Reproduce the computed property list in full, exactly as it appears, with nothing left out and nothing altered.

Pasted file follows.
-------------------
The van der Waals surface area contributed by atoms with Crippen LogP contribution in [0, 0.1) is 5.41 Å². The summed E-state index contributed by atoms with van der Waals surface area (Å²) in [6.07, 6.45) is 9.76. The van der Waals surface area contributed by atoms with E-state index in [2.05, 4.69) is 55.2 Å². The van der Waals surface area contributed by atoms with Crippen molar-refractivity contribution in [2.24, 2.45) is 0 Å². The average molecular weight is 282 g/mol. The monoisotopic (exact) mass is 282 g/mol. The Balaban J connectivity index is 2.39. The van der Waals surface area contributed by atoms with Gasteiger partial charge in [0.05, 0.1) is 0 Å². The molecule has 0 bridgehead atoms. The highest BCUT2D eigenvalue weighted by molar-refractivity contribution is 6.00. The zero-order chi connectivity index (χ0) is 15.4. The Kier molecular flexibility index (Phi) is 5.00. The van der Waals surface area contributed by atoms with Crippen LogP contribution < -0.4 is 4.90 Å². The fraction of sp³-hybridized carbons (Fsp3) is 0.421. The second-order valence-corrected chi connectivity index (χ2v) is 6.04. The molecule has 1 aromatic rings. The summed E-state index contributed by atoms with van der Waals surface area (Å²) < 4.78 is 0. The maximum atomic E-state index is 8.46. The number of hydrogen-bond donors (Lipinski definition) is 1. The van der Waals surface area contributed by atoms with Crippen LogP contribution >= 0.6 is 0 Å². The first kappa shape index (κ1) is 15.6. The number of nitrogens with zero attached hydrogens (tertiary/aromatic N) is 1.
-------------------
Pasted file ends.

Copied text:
The van der Waals surface area contributed by atoms with Crippen LogP contribution in [0, 0.1) is 5.41 Å². The summed E-state index contributed by atoms with van der Waals surface area (Å²) in [6.07, 6.45) is 9.76. The van der Waals surface area contributed by atoms with E-state index in [2.05, 4.69) is 55.2 Å². The van der Waals surface area contributed by atoms with Crippen molar-refractivity contribution in [2.24, 2.45) is 0 Å². The average molecular weight is 282 g/mol. The monoisotopic (exact) mass is 282 g/mol. The Balaban J connectivity index is 2.39. The van der Waals surface area contributed by atoms with Gasteiger partial charge in [0.05, 0.1) is 0 Å². The molecule has 0 bridgehead atoms. The highest BCUT2D eigenvalue weighted by molar-refractivity contribution is 6.00. The zero-order chi connectivity index (χ0) is 15.4. The Kier molecular flexibility index (Phi) is 5.00. The van der Waals surface area contributed by atoms with Crippen LogP contribution < -0.4 is 4.90 Å². The fraction of sp³-hybridized carbons (Fsp3) is 0.421. The second-order valence-corrected chi connectivity index (χ2v) is 6.04. The molecule has 1 aromatic rings. The summed E-state index contributed by atoms with van der Waals surface area (Å²) < 4.78 is 0. The maximum atomic E-state index is 8.46. The number of hydrogen-bond donors (Lipinski definition) is 1. The van der Waals surface area contributed by atoms with Crippen LogP contribution >= 0.6 is 0 Å². The first kappa shape index (κ1) is 15.6. The number of nitrogens with zero attached hydrogens (tertiary/aromatic N) is 1.